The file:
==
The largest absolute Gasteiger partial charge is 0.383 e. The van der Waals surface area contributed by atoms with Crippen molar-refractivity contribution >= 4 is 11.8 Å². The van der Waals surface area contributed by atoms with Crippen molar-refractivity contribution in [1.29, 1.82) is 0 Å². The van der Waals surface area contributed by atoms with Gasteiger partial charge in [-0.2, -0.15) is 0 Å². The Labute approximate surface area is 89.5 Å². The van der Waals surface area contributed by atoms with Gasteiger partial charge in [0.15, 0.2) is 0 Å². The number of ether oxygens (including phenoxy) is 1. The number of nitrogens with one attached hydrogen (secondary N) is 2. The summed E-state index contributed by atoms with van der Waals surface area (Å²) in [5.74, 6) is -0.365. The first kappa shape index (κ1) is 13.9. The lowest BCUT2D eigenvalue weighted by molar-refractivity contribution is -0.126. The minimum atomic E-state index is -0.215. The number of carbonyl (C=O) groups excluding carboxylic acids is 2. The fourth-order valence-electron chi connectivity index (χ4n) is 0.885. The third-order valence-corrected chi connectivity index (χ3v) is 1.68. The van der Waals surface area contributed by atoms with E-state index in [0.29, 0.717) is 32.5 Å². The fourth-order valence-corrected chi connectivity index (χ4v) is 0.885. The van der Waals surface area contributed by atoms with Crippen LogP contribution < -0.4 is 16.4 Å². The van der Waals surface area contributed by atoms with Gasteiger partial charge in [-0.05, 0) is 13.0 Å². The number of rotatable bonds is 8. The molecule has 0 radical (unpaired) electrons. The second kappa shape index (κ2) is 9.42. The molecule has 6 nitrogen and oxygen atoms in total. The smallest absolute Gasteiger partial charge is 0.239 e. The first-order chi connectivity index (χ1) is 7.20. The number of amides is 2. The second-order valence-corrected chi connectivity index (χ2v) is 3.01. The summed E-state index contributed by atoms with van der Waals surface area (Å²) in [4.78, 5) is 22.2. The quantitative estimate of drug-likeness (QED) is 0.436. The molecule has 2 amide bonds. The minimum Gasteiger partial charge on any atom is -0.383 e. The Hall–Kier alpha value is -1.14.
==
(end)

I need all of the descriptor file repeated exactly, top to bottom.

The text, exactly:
The largest absolute Gasteiger partial charge is 0.383 e. The van der Waals surface area contributed by atoms with Crippen molar-refractivity contribution >= 4 is 11.8 Å². The van der Waals surface area contributed by atoms with Crippen molar-refractivity contribution in [1.29, 1.82) is 0 Å². The van der Waals surface area contributed by atoms with Gasteiger partial charge in [-0.2, -0.15) is 0 Å². The Labute approximate surface area is 89.5 Å². The van der Waals surface area contributed by atoms with Gasteiger partial charge in [0.15, 0.2) is 0 Å². The number of ether oxygens (including phenoxy) is 1. The number of nitrogens with one attached hydrogen (secondary N) is 2. The summed E-state index contributed by atoms with van der Waals surface area (Å²) in [5.74, 6) is -0.365. The first kappa shape index (κ1) is 13.9. The lowest BCUT2D eigenvalue weighted by molar-refractivity contribution is -0.126. The minimum atomic E-state index is -0.215. The number of carbonyl (C=O) groups excluding carboxylic acids is 2. The fourth-order valence-electron chi connectivity index (χ4n) is 0.885. The third-order valence-corrected chi connectivity index (χ3v) is 1.68. The van der Waals surface area contributed by atoms with E-state index in [0.29, 0.717) is 32.5 Å². The fourth-order valence-corrected chi connectivity index (χ4v) is 0.885. The van der Waals surface area contributed by atoms with Crippen LogP contribution < -0.4 is 16.4 Å². The van der Waals surface area contributed by atoms with Gasteiger partial charge in [-0.05, 0) is 13.0 Å². The number of rotatable bonds is 8. The molecule has 0 radical (unpaired) electrons. The second kappa shape index (κ2) is 9.42. The molecule has 6 nitrogen and oxygen atoms in total. The smallest absolute Gasteiger partial charge is 0.239 e. The first-order chi connectivity index (χ1) is 7.20. The number of amides is 2. The second-order valence-corrected chi connectivity index (χ2v) is 3.01. The summed E-state index contributed by atoms with van der Waals surface area (Å²) in [4.78, 5) is 22.2. The quantitative estimate of drug-likeness (QED) is 0.436. The molecule has 2 amide bonds. The minimum Gasteiger partial charge on any atom is -0.383 e. The Hall–Kier alpha value is -1.14.